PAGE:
What Graph Search is and why it matters to you and Facebook?

Mark Zuckerberg at the Facebook Graph Search launchIt’s been nearly three months since Facebook announced a new beta program on the platform called “Graph Search,” which CEO Mark Zuckerberg has elevated as a “pillar” alongside Timeline and News Feed.  Over the next few months, Graph Search will ramp up its rollout until eventually every user on Facebook will have access.

Here are some initial observations about this product, and what it may mean to the fortunes of the world’s largest social network, let alone and the marketers who plan to use it to enhance their brands. 

What Is Graph Search?

Facebook’s Graph Search is a new “search” function that is different than Google. The big difference is that Facebook is focusing on using “Friends” and their “data” to refine their search. A good way to think about Facebook search is that it allows you to ask your “Friends” a question. For example, what kind of cars do my friends own? OR What hotel should I stay at in Las Vegas? This has a certain feel that is similar to Siri in terms of approach, however, using Facebook friends’ data.

This is an early search play for Facebook. It is still in Beta, but anticipated to roll out worldwide. Facebook ihas purposely chosen a slow rollout as it addresses the privacy concerns of its users. Hence, for marketers, there is still no first-mover advantage.

This will all end up working differently than search, as we know it. It will bring together friends, content and data – this is different.

A Future With Graph Search

First, this new platform feature will expand the engagement and behavioral lock-in among Facebook users.

It will also connect, surface and create more meaning for the historical Facebook Social Graph database. Today, the value of your Likes and behaviors on Facebook lives in the now, though Graph Search would bring relevance to things you’ve done in the past, such as Like a restaurant, or attend a concert, or purchase a certain automobile.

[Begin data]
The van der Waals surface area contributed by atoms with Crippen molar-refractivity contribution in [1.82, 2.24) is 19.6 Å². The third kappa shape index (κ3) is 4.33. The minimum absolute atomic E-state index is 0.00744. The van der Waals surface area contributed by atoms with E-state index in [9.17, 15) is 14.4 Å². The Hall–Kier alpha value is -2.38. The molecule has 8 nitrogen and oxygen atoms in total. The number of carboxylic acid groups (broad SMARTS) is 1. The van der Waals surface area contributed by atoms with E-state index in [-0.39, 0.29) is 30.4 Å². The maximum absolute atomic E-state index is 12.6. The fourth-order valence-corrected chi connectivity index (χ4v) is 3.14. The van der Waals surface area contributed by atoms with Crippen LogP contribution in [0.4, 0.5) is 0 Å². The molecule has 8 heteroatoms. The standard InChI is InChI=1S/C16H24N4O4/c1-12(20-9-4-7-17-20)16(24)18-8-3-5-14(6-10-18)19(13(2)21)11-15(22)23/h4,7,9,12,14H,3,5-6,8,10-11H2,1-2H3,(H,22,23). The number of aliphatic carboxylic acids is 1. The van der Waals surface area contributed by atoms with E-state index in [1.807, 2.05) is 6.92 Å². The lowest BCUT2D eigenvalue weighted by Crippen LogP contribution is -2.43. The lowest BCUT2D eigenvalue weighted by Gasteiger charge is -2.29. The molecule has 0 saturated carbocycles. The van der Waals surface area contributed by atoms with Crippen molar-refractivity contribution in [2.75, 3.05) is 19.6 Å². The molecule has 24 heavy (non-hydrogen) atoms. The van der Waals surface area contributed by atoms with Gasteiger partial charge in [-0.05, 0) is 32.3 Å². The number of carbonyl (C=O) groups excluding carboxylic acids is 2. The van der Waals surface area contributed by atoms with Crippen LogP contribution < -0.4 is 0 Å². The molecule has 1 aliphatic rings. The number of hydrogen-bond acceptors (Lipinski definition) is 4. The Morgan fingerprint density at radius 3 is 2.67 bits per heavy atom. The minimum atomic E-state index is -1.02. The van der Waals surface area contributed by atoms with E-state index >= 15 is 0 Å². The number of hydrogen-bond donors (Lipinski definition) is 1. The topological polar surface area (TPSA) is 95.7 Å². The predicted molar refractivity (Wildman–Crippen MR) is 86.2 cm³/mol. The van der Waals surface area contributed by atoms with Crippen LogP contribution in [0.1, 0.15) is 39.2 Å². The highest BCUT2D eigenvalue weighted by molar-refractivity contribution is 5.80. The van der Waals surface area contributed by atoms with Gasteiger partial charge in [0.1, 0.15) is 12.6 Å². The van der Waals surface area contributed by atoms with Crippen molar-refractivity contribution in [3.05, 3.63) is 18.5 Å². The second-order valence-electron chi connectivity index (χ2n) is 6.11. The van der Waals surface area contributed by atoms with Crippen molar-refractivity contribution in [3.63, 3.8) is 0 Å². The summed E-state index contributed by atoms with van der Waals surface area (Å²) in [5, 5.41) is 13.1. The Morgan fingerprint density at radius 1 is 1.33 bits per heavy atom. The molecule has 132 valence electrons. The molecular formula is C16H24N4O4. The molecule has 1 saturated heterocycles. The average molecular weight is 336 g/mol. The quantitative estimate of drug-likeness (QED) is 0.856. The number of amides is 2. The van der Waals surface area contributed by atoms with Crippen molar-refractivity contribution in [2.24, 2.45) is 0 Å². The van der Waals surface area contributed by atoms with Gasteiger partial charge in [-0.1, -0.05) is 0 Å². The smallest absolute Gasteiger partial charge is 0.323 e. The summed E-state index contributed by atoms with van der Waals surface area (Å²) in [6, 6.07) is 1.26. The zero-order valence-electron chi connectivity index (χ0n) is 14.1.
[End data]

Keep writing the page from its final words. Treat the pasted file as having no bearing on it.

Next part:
It will make Facebook more important for geographically based businesses, by enabling Facebook relevance to permeate the point of decision and purchase. Think of the local retailers or services businesses for which you normally ask friends for advice. Or once at the local business, think of the brands and products for which you seek recommendations.

It will create even richer consumer profile data. As Google has proven, search is among the most powerful databases of intentions. It would be quite a feat for Facebook Graph Search to near the success of Google. Nonetheless, a successful search product will enrich Facebook’s already robust database of consumer profiles — adding intention to the existing mix of demographics and interests.

With Launch Of Graph Search, What Should Marketers Do?

We’ve always believed in the power and scale of social for brand marketing, and Facebook’s ongoing product innovation is the latest evidence that social is in the early stages of becoming an important marketing channel and marketing data platform.

Be sensitive to your early social adopters in your brand’s social graph. Are they adopting this feature? If so, how? That insight will guide your strategy and investment in this third pillar of search.

Establish fluency in search marketing. Social performance demands that marketers break down functional silos, as paid, earned and owned media have become inextricably linked. This latest development could mean that search and social marketing silos must come down as well.

What Does Graph Search Mean to Facebook’s Bottom Line?

As for Facebook’s “bottom line,” Graph Search, if it takes off, would create more functionality and stickiness to intensify loyalty and engagement — important attributes for any Web business, especially a publisher with an ad-supported business model. Successful, mass adoption of Graph Search also would pave the way for more direct advertising product extensions, such as ads triggered by search queries and other search-related attributes.

Max Kalehoff is vice president, product marketing at social media firm Syncapse.